Fighting Hunger? Plant Protein May Keep You Feeling Full Longer than Meat
17 Posted Date: 15-09-2016
Eating plant protein may help keep you feeling full longer — and help you eat less at your next meal — than eating animal protein, a new study suggests.
In the study, 43 young men in Denmark ate three different breakfast meals, on three different days, each two weeks apart. The meals varied in the protein patty and mash that was included: The first included a high-protein meat patty and a potato mash, the second had a high-protein patty that was made from legumes (a plant group that includes beans and lentils) and a split pea mash, and the third had a low-protein legume patty with a combination split pea and potato mash. The researchers found that the men reported feeling fuller, and less hungry, after they ate the high-protein legume patty meal than they did after eating the other two meals.
Even more surprisingly, while the participants rated the high-protein vegetable patty meal as the most filling, they also said that the low-protein vegetable patty meal was just as filling as the high-protein meat patty meal, said Anne Raben, the study's senior author and a professor of obesity research at the University of Copenhagen. [The Science of Hunger: How to Control It and Fight Cravings]
The researchers also found that after the participants consumed the high-protein legume patty meal for breakfast, they consumed 12 to 13 percent fewer calories at lunch than when they consumed either a high-protein meat patty meal or the low-protein legume patty meal at breakfast — a difference of 95 to 105 calories, Raben told Live Science.
All meals consisted of oven-baked patties, either of veal, pork and potatoes (the high-protein meat patty); fava beans and split peas (the high-protein legume patty); or fava beans, split peas and potatoes (the low-protein legume patty). All patties included a variety of spices, rapeseed oil and butter.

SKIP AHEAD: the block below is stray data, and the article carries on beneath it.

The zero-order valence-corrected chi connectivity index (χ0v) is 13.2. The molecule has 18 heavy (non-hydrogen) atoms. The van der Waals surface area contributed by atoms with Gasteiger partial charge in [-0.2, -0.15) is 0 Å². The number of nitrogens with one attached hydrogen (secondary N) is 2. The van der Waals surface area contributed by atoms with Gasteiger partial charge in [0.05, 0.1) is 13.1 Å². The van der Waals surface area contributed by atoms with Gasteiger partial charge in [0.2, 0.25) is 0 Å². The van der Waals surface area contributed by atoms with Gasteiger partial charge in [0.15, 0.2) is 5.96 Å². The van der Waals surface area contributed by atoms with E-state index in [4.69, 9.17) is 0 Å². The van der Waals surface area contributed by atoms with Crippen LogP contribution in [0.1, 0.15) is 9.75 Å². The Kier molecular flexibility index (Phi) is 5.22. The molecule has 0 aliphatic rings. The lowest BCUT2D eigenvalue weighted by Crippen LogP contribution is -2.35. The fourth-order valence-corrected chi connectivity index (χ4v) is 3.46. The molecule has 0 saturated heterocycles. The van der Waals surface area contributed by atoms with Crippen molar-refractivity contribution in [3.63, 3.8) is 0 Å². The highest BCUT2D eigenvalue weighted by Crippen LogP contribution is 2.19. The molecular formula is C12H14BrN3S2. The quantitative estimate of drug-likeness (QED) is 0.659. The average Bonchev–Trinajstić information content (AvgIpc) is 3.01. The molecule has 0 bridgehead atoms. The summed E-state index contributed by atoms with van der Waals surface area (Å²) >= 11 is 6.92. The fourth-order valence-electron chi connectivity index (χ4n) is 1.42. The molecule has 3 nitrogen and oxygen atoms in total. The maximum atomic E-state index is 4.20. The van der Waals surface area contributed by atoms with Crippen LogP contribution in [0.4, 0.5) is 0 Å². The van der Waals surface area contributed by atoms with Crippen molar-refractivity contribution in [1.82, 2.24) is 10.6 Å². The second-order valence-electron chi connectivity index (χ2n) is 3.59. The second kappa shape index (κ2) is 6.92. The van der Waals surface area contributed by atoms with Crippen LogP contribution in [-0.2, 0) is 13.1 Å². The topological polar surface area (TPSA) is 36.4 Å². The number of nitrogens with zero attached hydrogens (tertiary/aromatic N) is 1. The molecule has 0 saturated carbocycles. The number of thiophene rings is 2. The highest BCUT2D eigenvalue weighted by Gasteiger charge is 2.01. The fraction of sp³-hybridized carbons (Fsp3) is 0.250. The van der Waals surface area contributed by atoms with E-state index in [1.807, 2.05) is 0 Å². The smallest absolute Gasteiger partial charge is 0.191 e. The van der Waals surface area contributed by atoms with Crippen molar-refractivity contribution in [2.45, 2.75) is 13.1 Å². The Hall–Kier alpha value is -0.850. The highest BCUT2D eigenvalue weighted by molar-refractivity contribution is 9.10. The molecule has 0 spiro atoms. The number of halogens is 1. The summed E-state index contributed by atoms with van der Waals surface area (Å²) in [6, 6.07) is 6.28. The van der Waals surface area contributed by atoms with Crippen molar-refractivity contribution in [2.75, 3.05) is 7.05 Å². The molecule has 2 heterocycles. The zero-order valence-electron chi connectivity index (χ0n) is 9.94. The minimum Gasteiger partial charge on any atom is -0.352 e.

In both the high-protein meat patty and the high-protein legume patty, 19 percent of the calories came from protein, while 53 percent of the calories came from carbohydrates. Where the high-protein patties differed, however, was in the amount of fiber each had: The high-protein meat patty had only 6 grams of fiber per 100 grams, while the high-protein legume patty had 25 grams of fiber per 100 grams.
In the low-protein legume patty, on the other hand, only 9 percent of the calories came from protein, while 62 percent came from carbs. That patty had 10 grams of fiber per 100 grams. [Which Types of Food Are the Most Filling?]
The higher amount of fiber in the high-protein legume patty may have contributed to the higher levels of satiety, or fullness, that the participants felt compared to when they consumed the high-protein meat patty, according to the findings, published Oct. 19 in the journal Food and Nutrition Research.
"Fiber and protein act through different mechanisms," Raben told Live Science. The body does not break down fiber, so it remains in the gastrointestinal tract until it passes out of the body. But protein is digested and absorbed into the body, so that its components can be used by body tissues, including the brain.
The researchers noted that the results do not necessarily mean that eating vegetable protein will always lead people to feel more satiated than eating animal protein. "Testing meals with both similar fiber and protein content could be useful," Raben said.
One limitation of the study was the difference in the taste of the meals: The participants said that the high-protein legume patty was significantly less tasty than both the high-protein meat patty and the low-protein legume patty. This is important, because in general, tastier foods are considered to be less filling than foods that are not as tasty, which may have affected the study's results, the researchers said.
The study is the first, the researchers said, to directly compare the effects on appetite regulation of vegetable meals that are based on beans and peas to animal meals that are based on pork and veal. Similar studies have compared soy and dairy proteins (in the form of whey, casein and milk), or have used food substitutes (such as dissolved protein powder in water) instead of real foods as their test meals.
The researchers are interested in the environmental implications of such findings. Raben said that from "a global perspective, it would be more ecological to choose the more vegetable-based approach" to eating.
Originally published on Live Science.